How the Roe v. Wade ruling evolved: A behind-the-scenes visual tour

Warren E. Burger, left, and Harry A. Blackmun were justices on the Supreme Court during Roe v. Wade.
Warren E. Burger, left, and Harry A. Blackmun were justices on the Supreme Court during Roe v. Wade. (Stephanie Hays/Washington Post illustration; Papers of Justice Lewis Powell; John Rouse/AP; AP; iStock)
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As the country grapples with a radically changed abortion rights landscape now that Roe v. Wade has been struck down, it’s worth considering that Roe very nearly didn’t happen in the first place — at least not the way it’s governed the country for the past half-century.

A review of internal Supreme Court documents reveals that the justices’ thinking on Roe evolved dramatically over the course of eight months of deliberations. If not for several key changes of heart — and strategy — we wouldn’t have ended up with an ironclad right to abortion before a pregnancy is considered viable.

In fact, Roe almost wasn’t the defining abortion case at all.

The court took up two related abortion cases together in 1971. Roe v. Wade arose out of Texas and concerned a century-old law that outlawed abortion except “for the purpose of saving the life of the mother.” Doe v. Bolton was a challenge to a less stringent Georgia law, passed in 1968, that allowed exceptions for the health of the mother, rape and serious fetal abnormalities.

Justice Harry A. Blackmun, who was assigned to write the opinions in both cases, originally envisioned Doe v. Bolton as the lead case. He did not want to strike down the Texas law on any basis other than vagueness (what does it mean to “save the life of the mother”?) because he feared it would overturn most state abortion laws.

Here is what he wrote in a memo to the other justices on May 25, 1972, about his reasoning when he delivered a draft ruling on Doe v. Bolton:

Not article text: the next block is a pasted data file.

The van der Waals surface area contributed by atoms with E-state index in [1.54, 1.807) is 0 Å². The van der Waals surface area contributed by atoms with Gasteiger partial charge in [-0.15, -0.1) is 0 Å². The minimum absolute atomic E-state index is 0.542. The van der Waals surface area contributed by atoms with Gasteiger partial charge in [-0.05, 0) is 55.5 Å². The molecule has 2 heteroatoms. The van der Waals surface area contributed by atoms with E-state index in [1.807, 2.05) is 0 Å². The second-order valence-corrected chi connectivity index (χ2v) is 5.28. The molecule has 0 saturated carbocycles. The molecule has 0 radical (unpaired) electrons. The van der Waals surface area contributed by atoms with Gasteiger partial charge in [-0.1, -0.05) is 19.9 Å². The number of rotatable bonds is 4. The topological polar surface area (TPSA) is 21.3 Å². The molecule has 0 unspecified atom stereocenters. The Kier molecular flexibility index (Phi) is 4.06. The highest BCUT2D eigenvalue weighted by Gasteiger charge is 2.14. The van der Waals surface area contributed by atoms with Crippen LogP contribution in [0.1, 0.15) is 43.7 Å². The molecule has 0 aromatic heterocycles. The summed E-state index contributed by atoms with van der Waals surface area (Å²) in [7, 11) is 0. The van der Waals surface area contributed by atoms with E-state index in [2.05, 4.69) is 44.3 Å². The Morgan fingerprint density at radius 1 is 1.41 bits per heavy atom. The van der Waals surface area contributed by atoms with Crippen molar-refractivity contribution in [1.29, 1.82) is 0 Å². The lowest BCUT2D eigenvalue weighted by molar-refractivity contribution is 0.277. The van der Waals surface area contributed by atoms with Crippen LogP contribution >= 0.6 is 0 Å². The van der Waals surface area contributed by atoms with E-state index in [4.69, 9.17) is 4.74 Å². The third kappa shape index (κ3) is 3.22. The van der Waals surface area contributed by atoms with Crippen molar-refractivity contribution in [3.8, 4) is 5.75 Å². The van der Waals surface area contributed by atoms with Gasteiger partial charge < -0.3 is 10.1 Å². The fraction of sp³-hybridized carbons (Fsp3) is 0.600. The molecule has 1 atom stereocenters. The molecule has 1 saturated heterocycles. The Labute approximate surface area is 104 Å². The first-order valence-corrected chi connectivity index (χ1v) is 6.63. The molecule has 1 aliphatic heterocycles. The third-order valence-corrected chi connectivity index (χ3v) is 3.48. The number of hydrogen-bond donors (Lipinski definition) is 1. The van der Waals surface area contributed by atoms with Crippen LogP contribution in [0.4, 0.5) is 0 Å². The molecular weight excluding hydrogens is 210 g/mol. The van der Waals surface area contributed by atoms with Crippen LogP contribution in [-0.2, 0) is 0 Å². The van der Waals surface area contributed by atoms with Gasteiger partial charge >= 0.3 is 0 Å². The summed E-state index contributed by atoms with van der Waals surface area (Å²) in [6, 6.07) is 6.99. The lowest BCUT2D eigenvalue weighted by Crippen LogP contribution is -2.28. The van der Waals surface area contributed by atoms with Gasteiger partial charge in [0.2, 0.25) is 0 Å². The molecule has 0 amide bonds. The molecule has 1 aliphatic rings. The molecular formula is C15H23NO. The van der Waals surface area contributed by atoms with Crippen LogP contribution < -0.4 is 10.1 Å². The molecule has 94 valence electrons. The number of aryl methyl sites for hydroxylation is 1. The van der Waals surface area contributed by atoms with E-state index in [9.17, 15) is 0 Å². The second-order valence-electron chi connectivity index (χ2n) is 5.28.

This approach did not last: Roe would eventually be lifted into the lead position because it would establish a broader precedent. Still, Blackmun’s first draft of Doe v. Bolton was significant, because it showed how he dealt with the question of whether the Constitution guaranteed the right to an abortion. His analysis in this first draft would be carried into the Roe decision.

Two things loom large in Blackmun’s first draft of Doe v. Bolton.

First, he recognized a woman’s right to privacy based on cases, especially Griswold v. Connecticut, which in 1965 established a right to use contraception.

On the other hand, while Blackmun found a constitutional basis for a woman’s right to choose, that right was not absolute; it had to be balanced and measured against the rights of the potential fetal or embryonic “life.”

What this meant, theoretically, is that some line in a pregnancy had to be established when fetal rights could override a woman’s right to choose.

The following passage is the heart of the analysis. Blackmun recognized that life begins at some point for the fetus, but he felt it was not for the judiciary “at this point in the development of man’s knowledge” to speculate on what that point was.

It therefore would be left to individual states to draw lines.

Had this been the decision that came down, the political landscape would likely look very different, with the abortion question handled state by state under the general guidance that a woman did possess a fundamental constitutional right to decide how to deal with her pregnancy.

And in fact, this limited version, as articulated by Blackmun, was voted upon and agreed to by a majority of the seven justices who sat in oral argument. Justices William O. Douglas, William J. Brennan Jr., Thurgood Marshall and Potter Stewart told Blackmun they would back his opinion, establishing a five-vote majority.

Douglas, for one, felt the decisions should be announced “forthwith” in June 1972, as he wrote on June 13: